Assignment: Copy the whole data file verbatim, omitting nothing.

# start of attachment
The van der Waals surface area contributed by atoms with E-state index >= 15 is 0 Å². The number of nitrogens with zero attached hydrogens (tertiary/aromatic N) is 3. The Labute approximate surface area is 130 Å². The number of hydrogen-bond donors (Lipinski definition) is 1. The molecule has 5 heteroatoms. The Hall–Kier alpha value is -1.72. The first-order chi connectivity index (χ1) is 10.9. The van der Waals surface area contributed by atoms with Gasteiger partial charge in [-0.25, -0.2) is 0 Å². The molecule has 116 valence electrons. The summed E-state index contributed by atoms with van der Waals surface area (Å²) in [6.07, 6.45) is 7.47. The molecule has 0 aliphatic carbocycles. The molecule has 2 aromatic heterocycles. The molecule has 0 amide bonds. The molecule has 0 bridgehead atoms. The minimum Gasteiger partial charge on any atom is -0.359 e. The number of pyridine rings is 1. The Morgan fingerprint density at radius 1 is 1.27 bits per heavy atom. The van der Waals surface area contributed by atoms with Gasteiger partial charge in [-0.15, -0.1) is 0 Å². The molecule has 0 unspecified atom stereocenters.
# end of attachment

The van der Waals surface area contributed by atoms with E-state index >= 15 is 0 Å². The number of nitrogens with zero attached hydrogens (tertiary/aromatic N) is 3. The Labute approximate surface area is 130 Å². The number of hydrogen-bond donors (Lipinski definition) is 1. The molecule has 5 heteroatoms. The Hall–Kier alpha value is -1.72. The first-order chi connectivity index (χ1) is 10.9. The van der Waals surface area contributed by atoms with Gasteiger partial charge in [-0.25, -0.2) is 0 Å². The molecule has 116 valence electrons. The summed E-state index contributed by atoms with van der Waals surface area (Å²) in [6.07, 6.45) is 7.47. The molecule has 0 aliphatic carbocycles. The molecule has 2 aromatic heterocycles. The molecule has 0 amide bonds. The molecule has 0 bridgehead atoms. The minimum Gasteiger partial charge on any atom is -0.359 e. The number of pyridine rings is 1. The Morgan fingerprint density at radius 1 is 1.27 bits per heavy atom. The van der Waals surface area contributed by atoms with Gasteiger partial charge in [-0.15, -0.1) is 0 Å². The molecule has 0 unspecified atom stereocenters.